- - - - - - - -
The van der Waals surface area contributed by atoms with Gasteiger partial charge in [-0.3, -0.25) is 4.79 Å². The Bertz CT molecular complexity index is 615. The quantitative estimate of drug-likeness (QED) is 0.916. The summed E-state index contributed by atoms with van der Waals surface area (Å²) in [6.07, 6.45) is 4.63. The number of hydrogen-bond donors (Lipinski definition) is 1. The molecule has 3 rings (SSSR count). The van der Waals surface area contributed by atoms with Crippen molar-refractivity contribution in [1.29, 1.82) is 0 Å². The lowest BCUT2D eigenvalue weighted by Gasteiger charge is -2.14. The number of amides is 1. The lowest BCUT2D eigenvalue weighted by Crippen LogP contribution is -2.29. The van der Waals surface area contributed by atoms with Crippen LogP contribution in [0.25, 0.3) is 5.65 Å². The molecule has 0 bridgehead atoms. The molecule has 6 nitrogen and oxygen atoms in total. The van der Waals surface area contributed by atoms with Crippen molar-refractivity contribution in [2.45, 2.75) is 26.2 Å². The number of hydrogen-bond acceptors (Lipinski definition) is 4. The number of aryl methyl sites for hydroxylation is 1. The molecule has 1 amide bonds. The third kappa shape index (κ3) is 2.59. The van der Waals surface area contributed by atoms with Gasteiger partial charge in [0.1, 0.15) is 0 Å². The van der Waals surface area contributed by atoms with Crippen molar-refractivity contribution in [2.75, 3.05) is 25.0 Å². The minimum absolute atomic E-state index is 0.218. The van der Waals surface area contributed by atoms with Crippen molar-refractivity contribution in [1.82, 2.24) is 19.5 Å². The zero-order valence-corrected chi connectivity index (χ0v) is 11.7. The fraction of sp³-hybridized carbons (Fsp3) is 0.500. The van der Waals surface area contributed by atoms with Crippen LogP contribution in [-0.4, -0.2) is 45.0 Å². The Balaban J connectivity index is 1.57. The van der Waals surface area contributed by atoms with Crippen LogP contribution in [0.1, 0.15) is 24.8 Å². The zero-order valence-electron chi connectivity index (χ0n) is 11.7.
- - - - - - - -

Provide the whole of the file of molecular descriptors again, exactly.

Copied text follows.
The van der Waals surface area contributed by atoms with Gasteiger partial charge in [-0.3, -0.25) is 4.79 Å². The Bertz CT molecular complexity index is 615. The quantitative estimate of drug-likeness (QED) is 0.916. The summed E-state index contributed by atoms with van der Waals surface area (Å²) in [6.07, 6.45) is 4.63. The number of hydrogen-bond donors (Lipinski definition) is 1. The molecule has 3 rings (SSSR count). The van der Waals surface area contributed by atoms with Crippen molar-refractivity contribution in [1.29, 1.82) is 0 Å². The lowest BCUT2D eigenvalue weighted by Gasteiger charge is -2.14. The number of amides is 1. The lowest BCUT2D eigenvalue weighted by Crippen LogP contribution is -2.29. The van der Waals surface area contributed by atoms with Crippen LogP contribution in [0.25, 0.3) is 5.65 Å². The molecule has 0 bridgehead atoms. The molecule has 6 nitrogen and oxygen atoms in total. The van der Waals surface area contributed by atoms with Crippen molar-refractivity contribution in [2.45, 2.75) is 26.2 Å². The number of hydrogen-bond acceptors (Lipinski definition) is 4. The number of aryl methyl sites for hydroxylation is 1. The molecule has 1 amide bonds. The third kappa shape index (κ3) is 2.59. The van der Waals surface area contributed by atoms with Gasteiger partial charge in [0.1, 0.15) is 0 Å². The van der Waals surface area contributed by atoms with Crippen molar-refractivity contribution in [2.75, 3.05) is 25.0 Å². The minimum absolute atomic E-state index is 0.218. The van der Waals surface area contributed by atoms with Crippen molar-refractivity contribution in [1.82, 2.24) is 19.5 Å². The zero-order valence-corrected chi connectivity index (χ0v) is 11.7. The fraction of sp³-hybridized carbons (Fsp3) is 0.500. The van der Waals surface area contributed by atoms with Crippen LogP contribution in [-0.4, -0.2) is 45.0 Å². The Balaban J connectivity index is 1.57. The van der Waals surface area contributed by atoms with Crippen LogP contribution in [0.1, 0.15) is 24.8 Å². The zero-order valence-electron chi connectivity index (χ0n) is 11.7.